Other SRS techniques may require patients to be immobilized with their heads locked in place using tight holding devices or frames that are sometimes screwed into the skull. This is to ensure that the radiation is delivered accurately, and that the patient and tumor do not move during treatment. In this way, the tumor is specifically targeted, and surrounding normal brain tissue received lower radiation doses. The radiation delivered by the CyberKnife machine is the same type used in standard radiation machines. However, with CyberKnife treatment, the invasive head-holding frame is no longer needed.

Throughout Cyberknife treatment, digital X-ray images are taken to ensure that the patient and tumor are tracked and targeted. These digital images are then monitored electronically in real time to track tumor and patient movement and guide the robotic radiation delivery system. The result is an SRS delivery system that is accurate to less than 1 millimeter, and can accomplish treatments quickly with greater patient comfort. This technology also allows doctors to precisely treat tumors in delicate areas of the brain by easily dividing the treatment into multiple sessions, therefore lowering the risk of side effects and damage to critical areas of the normal brain.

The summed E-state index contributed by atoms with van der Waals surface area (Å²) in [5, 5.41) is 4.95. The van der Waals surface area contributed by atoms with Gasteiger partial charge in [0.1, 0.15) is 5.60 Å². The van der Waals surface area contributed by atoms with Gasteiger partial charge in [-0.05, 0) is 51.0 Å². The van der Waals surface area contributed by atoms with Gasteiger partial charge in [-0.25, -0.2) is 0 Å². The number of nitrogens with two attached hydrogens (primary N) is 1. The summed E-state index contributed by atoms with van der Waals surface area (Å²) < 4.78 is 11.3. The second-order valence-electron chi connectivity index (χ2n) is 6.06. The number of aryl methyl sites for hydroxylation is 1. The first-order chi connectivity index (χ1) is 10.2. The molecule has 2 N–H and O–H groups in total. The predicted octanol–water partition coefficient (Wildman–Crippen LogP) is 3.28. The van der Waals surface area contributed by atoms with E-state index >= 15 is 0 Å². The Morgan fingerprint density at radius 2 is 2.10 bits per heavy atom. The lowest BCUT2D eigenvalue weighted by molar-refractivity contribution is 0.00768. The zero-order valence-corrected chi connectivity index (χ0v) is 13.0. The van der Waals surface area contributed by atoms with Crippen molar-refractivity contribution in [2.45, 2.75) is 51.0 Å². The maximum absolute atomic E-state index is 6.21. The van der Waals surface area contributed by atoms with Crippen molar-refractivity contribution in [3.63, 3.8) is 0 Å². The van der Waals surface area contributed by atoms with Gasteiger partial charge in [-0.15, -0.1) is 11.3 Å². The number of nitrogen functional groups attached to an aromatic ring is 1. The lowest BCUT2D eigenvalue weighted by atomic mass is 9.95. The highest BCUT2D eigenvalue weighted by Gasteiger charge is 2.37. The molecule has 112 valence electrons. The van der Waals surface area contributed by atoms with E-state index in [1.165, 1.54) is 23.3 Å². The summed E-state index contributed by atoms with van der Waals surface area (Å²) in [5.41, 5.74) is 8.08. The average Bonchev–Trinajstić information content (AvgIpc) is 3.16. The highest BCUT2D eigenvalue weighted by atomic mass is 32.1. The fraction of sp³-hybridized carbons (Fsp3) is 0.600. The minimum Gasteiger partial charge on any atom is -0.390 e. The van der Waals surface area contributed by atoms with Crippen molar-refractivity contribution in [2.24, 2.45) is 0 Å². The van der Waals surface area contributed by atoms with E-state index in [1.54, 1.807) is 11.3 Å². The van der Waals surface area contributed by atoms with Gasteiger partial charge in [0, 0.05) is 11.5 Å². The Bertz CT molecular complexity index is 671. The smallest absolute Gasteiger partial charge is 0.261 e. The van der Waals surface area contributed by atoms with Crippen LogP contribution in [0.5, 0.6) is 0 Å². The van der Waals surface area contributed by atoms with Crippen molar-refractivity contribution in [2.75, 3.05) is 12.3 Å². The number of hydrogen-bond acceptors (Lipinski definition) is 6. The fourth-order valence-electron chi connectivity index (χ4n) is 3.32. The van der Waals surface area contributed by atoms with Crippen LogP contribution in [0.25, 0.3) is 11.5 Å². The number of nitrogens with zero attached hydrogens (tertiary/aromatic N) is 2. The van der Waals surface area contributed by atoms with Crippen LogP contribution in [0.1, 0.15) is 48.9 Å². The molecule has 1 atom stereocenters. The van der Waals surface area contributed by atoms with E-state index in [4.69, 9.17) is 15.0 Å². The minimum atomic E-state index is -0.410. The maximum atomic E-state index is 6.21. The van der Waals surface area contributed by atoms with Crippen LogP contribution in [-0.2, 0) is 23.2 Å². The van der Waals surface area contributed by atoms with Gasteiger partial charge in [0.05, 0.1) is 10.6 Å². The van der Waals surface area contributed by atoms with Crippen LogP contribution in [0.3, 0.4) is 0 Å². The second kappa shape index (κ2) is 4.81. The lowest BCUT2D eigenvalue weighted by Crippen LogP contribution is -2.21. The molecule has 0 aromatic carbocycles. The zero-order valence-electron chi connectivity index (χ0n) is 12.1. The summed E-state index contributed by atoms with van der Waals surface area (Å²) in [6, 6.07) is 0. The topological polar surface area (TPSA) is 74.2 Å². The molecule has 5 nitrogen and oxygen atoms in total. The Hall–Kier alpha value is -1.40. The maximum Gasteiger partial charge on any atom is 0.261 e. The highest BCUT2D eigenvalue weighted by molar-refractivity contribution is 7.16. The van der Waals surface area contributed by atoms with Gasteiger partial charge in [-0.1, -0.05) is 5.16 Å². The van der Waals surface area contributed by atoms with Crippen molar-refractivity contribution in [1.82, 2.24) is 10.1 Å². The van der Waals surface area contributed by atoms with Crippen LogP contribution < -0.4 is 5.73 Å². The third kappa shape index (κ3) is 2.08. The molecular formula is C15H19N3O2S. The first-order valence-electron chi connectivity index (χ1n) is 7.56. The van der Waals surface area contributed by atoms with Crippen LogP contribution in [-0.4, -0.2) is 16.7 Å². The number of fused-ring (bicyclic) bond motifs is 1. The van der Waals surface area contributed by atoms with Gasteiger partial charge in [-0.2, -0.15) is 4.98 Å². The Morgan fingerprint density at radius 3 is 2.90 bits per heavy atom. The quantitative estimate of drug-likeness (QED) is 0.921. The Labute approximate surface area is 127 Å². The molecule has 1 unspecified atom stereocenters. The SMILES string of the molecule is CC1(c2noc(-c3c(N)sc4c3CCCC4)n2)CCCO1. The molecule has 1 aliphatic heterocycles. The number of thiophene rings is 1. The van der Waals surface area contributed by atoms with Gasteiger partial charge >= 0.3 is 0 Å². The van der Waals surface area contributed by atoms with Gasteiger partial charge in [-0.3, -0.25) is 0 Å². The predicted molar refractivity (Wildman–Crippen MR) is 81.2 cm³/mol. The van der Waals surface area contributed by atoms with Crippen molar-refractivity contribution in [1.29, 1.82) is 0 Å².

Q. When was CyberKnife approved to treat brain tumors?

CyberKnife was cleared by the U.S. Food & Drug Administration (FDA) in 1999 to treat tumors in the head and base of the skull.

Q. What are CyberKnife’s advantages for brain tumor treatment?

Standard treatments for brain tumors include standard external beam radiation, surgery and chemotherapy. Because CyberKnife involves no cutting, it offers some patients a non-invasive alternative to brain cancer surgery. It can be used for brain tumors that are considered inoperable because of their location in the head, for patients who cannot undergo brain surgery because of their poor medical condition, or for those who refuse surgery. The CyberKnife System can also treat benign tumors, like meningiomas and schwannomas, and other noncancerous conditions, such as trigeminal neuralgia and arterial venous malformations (AVMs).